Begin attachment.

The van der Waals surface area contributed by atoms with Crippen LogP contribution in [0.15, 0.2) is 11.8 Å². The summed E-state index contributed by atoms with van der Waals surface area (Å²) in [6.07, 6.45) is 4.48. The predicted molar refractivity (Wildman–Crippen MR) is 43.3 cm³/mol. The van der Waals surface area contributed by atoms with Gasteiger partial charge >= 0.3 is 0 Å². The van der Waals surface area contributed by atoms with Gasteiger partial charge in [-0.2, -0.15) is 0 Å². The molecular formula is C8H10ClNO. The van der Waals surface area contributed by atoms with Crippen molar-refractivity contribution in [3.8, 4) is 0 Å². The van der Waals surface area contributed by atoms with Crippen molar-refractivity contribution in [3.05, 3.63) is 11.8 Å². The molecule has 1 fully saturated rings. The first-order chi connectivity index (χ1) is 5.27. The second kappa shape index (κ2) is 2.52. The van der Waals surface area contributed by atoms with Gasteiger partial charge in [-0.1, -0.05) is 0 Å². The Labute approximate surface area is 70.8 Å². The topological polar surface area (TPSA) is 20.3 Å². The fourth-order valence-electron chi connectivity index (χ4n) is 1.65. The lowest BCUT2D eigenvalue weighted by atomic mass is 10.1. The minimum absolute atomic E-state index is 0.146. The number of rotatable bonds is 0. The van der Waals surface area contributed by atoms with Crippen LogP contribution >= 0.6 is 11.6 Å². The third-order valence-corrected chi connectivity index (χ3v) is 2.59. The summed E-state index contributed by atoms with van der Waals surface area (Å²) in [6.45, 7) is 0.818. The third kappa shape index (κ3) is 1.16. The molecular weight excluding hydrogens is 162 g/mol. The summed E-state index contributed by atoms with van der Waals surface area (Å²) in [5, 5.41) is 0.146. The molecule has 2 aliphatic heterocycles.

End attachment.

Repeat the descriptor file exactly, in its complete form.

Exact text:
The van der Waals surface area contributed by atoms with Crippen LogP contribution in [0.15, 0.2) is 11.8 Å². The summed E-state index contributed by atoms with van der Waals surface area (Å²) in [6.07, 6.45) is 4.48. The predicted molar refractivity (Wildman–Crippen MR) is 43.3 cm³/mol. The van der Waals surface area contributed by atoms with Gasteiger partial charge >= 0.3 is 0 Å². The van der Waals surface area contributed by atoms with Gasteiger partial charge in [-0.2, -0.15) is 0 Å². The molecular formula is C8H10ClNO. The van der Waals surface area contributed by atoms with Crippen molar-refractivity contribution in [3.8, 4) is 0 Å². The van der Waals surface area contributed by atoms with Crippen molar-refractivity contribution in [3.05, 3.63) is 11.8 Å². The molecule has 1 fully saturated rings. The first-order chi connectivity index (χ1) is 5.27. The second kappa shape index (κ2) is 2.52. The van der Waals surface area contributed by atoms with Gasteiger partial charge in [-0.1, -0.05) is 0 Å². The Labute approximate surface area is 70.8 Å². The topological polar surface area (TPSA) is 20.3 Å². The fourth-order valence-electron chi connectivity index (χ4n) is 1.65. The lowest BCUT2D eigenvalue weighted by atomic mass is 10.1. The minimum absolute atomic E-state index is 0.146. The number of rotatable bonds is 0. The van der Waals surface area contributed by atoms with Crippen LogP contribution >= 0.6 is 11.6 Å². The third-order valence-corrected chi connectivity index (χ3v) is 2.59. The summed E-state index contributed by atoms with van der Waals surface area (Å²) in [6.45, 7) is 0.818. The third kappa shape index (κ3) is 1.16. The molecular weight excluding hydrogens is 162 g/mol. The summed E-state index contributed by atoms with van der Waals surface area (Å²) in [5, 5.41) is 0.146. The molecule has 2 aliphatic heterocycles.